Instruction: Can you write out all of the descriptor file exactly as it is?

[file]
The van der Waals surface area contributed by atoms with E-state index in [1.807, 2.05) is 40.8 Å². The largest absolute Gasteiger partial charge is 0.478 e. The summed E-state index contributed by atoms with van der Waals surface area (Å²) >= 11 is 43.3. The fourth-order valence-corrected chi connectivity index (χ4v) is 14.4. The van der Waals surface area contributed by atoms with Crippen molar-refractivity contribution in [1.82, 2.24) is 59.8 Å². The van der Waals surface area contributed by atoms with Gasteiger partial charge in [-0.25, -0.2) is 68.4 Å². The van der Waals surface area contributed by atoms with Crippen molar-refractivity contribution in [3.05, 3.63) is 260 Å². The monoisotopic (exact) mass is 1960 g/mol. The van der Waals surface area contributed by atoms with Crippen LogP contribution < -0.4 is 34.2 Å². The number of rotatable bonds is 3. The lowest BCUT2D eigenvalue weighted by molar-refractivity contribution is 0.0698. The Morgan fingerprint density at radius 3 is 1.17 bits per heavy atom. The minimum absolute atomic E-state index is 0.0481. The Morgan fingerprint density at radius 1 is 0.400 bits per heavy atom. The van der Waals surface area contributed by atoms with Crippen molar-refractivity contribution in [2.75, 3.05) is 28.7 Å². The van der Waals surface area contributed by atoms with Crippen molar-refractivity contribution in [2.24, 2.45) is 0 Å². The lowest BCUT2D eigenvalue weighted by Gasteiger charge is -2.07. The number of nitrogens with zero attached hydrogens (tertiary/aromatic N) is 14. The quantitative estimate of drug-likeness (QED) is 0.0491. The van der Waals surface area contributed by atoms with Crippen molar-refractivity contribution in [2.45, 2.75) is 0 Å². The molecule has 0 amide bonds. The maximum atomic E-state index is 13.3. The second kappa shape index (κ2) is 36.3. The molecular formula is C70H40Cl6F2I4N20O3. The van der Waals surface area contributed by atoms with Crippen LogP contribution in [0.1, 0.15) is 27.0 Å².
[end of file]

The van der Waals surface area contributed by atoms with E-state index in [1.807, 2.05) is 40.8 Å². The largest absolute Gasteiger partial charge is 0.478 e. The summed E-state index contributed by atoms with van der Waals surface area (Å²) >= 11 is 43.3. The fourth-order valence-corrected chi connectivity index (χ4v) is 14.4. The van der Waals surface area contributed by atoms with Crippen molar-refractivity contribution in [1.82, 2.24) is 59.8 Å². The van der Waals surface area contributed by atoms with Gasteiger partial charge in [-0.25, -0.2) is 68.4 Å². The van der Waals surface area contributed by atoms with Crippen molar-refractivity contribution in [3.05, 3.63) is 260 Å². The monoisotopic (exact) mass is 1960 g/mol. The van der Waals surface area contributed by atoms with Crippen LogP contribution < -0.4 is 34.2 Å². The number of rotatable bonds is 3. The lowest BCUT2D eigenvalue weighted by molar-refractivity contribution is 0.0698. The Morgan fingerprint density at radius 3 is 1.17 bits per heavy atom. The minimum absolute atomic E-state index is 0.0481. The Morgan fingerprint density at radius 1 is 0.400 bits per heavy atom. The van der Waals surface area contributed by atoms with Crippen molar-refractivity contribution in [2.75, 3.05) is 28.7 Å². The van der Waals surface area contributed by atoms with Crippen molar-refractivity contribution in [2.24, 2.45) is 0 Å². The lowest BCUT2D eigenvalue weighted by Gasteiger charge is -2.07. The number of nitrogens with zero attached hydrogens (tertiary/aromatic N) is 14. The quantitative estimate of drug-likeness (QED) is 0.0491. The van der Waals surface area contributed by atoms with Crippen molar-refractivity contribution in [2.45, 2.75) is 0 Å². The molecule has 0 amide bonds. The maximum atomic E-state index is 13.3. The second kappa shape index (κ2) is 36.3. The molecular formula is C70H40Cl6F2I4N20O3. The van der Waals surface area contributed by atoms with Crippen LogP contribution in [0.1, 0.15) is 27.0 Å².